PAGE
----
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— "The problem is not a scarcity of food, but a lack of access to food," says Greenpeace's Clarke. "Simply saying, 'We have produced a new product that will solve world hunger,' the general public would have to be a bit naive to accept that. It's already very plain the European consumers do not want genetically altered food. And as American consumers find out that these products are entering our grocery stores, we see uniform opposition to them. They feel corporations are tinkering with their food for a profit."

Counters Sund, "I remember when microwave ovens were introduced. There was quite a concern that we would suffer from their effects. The American prairie remained uncultivated for many years because people were worried that steel plows would poison the soil. This [genetic engineering] technology has been exhaustively tested. If you're looking for a risk-free world, very little new technology could be introduced."

The problem, says Concerned Scientists' Rissler, is that research into the long-term consequences does not rest in disinterested hands. "The chemical companies own the research! Monsanto has been selling chemicals, pesticides. Now they're into biotech, doing most of their own research. We would like to see [independent] folks do research on the implications of gene flow, do experiments that say, 'If this gene does flow to this wild plant, what are the repercussions?' A little bit -- not nearly enough -- of money is going into such research. The department of agriculture sponsors some research, but it's a piddling amount compared to the power and the strength that this [bio]technology is going to have."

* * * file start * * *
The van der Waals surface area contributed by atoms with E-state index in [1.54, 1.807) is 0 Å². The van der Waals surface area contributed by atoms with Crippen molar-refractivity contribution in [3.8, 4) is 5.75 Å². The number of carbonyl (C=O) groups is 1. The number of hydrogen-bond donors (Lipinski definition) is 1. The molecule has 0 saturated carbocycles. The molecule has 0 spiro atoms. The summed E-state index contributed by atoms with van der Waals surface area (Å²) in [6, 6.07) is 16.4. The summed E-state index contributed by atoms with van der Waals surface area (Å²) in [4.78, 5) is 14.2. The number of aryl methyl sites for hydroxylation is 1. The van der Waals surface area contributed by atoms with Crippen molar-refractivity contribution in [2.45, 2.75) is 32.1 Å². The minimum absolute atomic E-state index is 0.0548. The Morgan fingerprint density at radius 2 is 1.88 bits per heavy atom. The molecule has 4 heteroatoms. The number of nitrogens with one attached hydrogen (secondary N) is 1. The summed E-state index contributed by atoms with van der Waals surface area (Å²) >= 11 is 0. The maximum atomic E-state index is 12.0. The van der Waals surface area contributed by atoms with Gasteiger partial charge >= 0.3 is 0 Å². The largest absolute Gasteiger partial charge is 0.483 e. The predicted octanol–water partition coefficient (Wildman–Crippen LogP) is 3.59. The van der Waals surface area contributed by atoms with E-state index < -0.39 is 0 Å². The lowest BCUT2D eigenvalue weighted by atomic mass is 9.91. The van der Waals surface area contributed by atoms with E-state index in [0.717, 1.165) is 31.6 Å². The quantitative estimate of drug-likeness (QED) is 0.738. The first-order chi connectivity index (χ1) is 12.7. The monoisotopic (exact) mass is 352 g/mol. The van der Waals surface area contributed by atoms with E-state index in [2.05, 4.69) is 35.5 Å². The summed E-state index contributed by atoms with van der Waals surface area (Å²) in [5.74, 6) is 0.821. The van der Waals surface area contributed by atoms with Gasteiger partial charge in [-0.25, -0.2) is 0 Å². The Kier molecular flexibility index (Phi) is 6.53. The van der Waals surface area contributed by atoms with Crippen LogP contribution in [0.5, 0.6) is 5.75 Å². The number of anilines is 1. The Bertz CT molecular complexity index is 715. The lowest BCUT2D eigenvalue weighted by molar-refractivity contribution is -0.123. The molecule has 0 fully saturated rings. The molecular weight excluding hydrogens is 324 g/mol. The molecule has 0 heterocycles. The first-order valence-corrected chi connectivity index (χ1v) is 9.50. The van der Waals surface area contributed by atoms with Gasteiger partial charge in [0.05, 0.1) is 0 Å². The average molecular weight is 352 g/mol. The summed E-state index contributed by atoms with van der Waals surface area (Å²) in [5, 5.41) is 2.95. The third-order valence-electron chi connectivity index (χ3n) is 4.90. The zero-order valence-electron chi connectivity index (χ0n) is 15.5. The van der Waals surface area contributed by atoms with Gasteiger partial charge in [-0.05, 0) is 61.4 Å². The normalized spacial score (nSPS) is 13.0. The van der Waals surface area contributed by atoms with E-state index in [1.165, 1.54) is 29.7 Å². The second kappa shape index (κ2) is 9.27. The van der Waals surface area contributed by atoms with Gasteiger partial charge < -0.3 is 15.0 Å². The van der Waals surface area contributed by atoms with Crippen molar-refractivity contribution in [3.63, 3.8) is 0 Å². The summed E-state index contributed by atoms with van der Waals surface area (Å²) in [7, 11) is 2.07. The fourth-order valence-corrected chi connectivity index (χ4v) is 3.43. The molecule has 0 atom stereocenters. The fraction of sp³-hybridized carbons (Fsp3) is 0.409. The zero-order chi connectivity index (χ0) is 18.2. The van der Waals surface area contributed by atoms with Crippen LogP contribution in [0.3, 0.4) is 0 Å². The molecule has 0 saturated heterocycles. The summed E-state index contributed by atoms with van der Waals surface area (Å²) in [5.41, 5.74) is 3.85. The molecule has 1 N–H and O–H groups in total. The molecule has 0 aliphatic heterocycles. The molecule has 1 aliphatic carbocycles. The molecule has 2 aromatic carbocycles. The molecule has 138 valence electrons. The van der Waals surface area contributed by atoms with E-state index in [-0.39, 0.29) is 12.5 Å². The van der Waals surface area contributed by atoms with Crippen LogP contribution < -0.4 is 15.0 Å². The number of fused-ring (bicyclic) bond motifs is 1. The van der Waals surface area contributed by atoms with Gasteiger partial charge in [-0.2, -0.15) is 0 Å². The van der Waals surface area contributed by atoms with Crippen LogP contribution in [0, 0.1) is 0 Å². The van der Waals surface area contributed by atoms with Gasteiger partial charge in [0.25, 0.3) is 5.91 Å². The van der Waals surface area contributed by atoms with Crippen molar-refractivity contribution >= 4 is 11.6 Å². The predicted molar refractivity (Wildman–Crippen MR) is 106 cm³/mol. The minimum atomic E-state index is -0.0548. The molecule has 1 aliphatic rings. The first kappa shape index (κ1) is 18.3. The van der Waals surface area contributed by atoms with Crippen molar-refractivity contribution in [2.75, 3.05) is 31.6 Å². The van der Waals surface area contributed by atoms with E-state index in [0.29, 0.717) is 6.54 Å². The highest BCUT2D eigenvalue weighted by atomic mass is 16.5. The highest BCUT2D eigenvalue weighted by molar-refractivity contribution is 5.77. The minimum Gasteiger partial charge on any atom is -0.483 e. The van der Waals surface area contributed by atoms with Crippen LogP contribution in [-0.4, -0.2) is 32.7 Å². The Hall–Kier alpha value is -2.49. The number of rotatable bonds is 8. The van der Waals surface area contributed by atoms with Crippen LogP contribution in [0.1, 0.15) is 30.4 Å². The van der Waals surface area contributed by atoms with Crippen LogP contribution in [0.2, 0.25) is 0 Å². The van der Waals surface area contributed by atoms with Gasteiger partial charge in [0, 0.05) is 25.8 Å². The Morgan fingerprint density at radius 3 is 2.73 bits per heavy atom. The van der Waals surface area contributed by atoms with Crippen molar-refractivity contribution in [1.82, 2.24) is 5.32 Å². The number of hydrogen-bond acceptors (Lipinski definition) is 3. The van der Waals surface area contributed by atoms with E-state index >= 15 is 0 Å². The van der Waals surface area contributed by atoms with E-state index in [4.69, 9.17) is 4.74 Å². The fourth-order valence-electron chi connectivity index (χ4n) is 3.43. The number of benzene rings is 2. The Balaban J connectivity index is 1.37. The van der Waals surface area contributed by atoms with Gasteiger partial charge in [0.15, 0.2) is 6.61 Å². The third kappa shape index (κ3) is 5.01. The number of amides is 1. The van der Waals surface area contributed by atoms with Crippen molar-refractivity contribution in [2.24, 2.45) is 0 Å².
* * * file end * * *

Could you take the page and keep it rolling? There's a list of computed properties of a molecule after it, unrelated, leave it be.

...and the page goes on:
"We know we have to feed the world," says Sund. "We know that [farmers employ] massive amounts of chemicals to do that now. And we know that that's probably not a good long-term method. The environmental consequences of not using [alternative genetic methods] are greater than those of using them. It's a risk-reward analysis."

At least with ten to twelve million acres of transgenic corn and cotton already growing in the United States, all sides agree that Mycogen and Stewart's green fluorescent protein might serve as a finger in the dike of runaway superseeds.

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